5 Minutes with Neekhil Shah

With many issues on the table for working Australians, we recently sat down with Neekhil Shah, Principal to discuss his take on the future.

What do you think has been the most interesting issue discussed during COVID-19?

While working from home during COVID-19, we have had a more in-depth look into everyone’s homes and family lives, which have sparked very different conversations. We have become part of a more flexible structure to help support people to work from home. This has fostered discussions around bringing your whole self and hence your best self to work. What I mean by this is many people have adapted to remote working, combining distance education for children, endless teleconferences and deadlines because they have brought their best version of themselves to the table every day.

We are witnessing very clearly for the first time the family systems that deliver ways for people to be their best. Conversations around mental health, wellness, competing family demands and the need for flexibility are much more part of the mainstream when once they may not have been part of the daily debate. We can see everyone’s need to be recognised and rewarded for their collaboration and contribution as we are all in the same boat.

Another thing that I am interested to see is a move away from the concept of rewarding the most valuable player, but rewarding the team. I think the stereotype of the corporate deal maker at the expense of everyone on a team may have just about had its day. It’s much easier to see the juggle of everyone on the other side of the camera, and that points out it’s a team effort more than being compartmentalised in different offices and different locations. Rewarding a stronger team effort, with diverse collective efforts, will result in better outcomes than rewarding traditional strong individual performance.

You have often said you want to see more people like you in the business community. How do you believe recent events and discussions are influencing this?

The transparency of teleconferencing and taking us into the personal lives of those we work with, I believe, has influenced our awareness levels of who is around us. Do we live like those people on the other end of the camera? Maybe not. And this also leads us to question why. Is it because we have a lack of people who look like me in senior management roles or on the Board? Diversity, whether its race or gender-based, is a complicated issue to discuss and resolve.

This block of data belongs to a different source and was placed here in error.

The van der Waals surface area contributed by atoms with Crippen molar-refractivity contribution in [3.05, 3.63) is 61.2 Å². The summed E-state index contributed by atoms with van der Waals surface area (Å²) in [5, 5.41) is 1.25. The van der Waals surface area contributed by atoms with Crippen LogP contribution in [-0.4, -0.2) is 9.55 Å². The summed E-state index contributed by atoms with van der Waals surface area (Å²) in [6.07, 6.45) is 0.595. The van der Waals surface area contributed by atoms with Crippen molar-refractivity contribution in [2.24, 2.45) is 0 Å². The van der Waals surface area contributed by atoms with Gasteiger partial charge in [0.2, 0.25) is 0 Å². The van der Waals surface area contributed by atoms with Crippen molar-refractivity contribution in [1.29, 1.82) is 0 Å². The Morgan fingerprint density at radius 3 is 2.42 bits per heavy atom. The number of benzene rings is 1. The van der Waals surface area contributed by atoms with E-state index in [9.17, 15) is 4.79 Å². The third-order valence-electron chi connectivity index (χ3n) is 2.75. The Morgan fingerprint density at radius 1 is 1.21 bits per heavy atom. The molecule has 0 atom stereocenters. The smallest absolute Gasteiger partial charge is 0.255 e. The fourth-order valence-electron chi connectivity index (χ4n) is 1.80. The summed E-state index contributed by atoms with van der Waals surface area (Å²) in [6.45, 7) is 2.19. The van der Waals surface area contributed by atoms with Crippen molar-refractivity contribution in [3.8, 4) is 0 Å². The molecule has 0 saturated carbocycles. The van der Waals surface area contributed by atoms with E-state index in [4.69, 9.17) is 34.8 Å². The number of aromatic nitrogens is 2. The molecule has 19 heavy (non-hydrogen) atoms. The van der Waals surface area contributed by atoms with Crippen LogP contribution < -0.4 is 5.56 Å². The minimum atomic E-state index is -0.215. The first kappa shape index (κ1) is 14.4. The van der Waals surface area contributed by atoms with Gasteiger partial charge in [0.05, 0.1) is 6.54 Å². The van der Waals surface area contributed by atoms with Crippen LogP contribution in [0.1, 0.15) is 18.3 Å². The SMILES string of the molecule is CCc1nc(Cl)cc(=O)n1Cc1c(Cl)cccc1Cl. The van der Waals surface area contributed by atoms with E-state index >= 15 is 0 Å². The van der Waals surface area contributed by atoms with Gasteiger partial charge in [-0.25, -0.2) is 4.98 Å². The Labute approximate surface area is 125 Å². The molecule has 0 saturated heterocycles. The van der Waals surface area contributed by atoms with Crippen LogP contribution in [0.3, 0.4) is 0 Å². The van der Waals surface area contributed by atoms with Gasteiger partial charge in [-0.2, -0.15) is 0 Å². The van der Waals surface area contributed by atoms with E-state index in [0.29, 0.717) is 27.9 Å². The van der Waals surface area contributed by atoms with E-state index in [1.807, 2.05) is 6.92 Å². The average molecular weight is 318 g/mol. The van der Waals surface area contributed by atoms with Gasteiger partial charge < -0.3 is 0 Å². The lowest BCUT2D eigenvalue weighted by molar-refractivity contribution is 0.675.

There is no shortage of talented people of colour or women. But we maintain a “merit-based” promotion system led by current management and leadership, who unconsciously continue to promote individual behaviours, thoughts and ultimately skin colour and gender which mirror the current leadership. However, if we put the right framework in place where we can move beyond the current issues of glass or bamboo ceilings, then we will have far more diverse views on how to tackle the next larger and looming issue the world will face – climate.

While we micro-focus on the COVID-19 challenges and economic responses, the issue of climate change remains. It shouldn’t be for naught we solve the COVID-19 pandemic to be in a worse climate crisis position. Ultimately, we need leadership that sees things differently and holistically.

What do you think the most significant positive change for working females has been during COVID-19?

Women make up more than the lion’s share of frontline employees in hospitals, schools, supermarkets and other essential services. For many Australian families, COVID-19 provided free childcare and so provided an opportunity to lay it on the line for the business community.

Productivity and gender roles are impacted when there is little or no choice in being able to afford childcare. Without further financial support, working was going to be an impossibility for front line workers. It gave all of us a chance to take a more holistic view of what makes a community and a family.

One of the big things that have been made very clear is the issue of being a working parent and the affordability of childcare. When it’s economically more beneficial for one parent to stay home rather than combine paid work and childcare into the family unit, there is a long term and holistic issue we need to face.

Those childcare subsidies are now being rewound, and many are describing it as a ‘looming disaster’.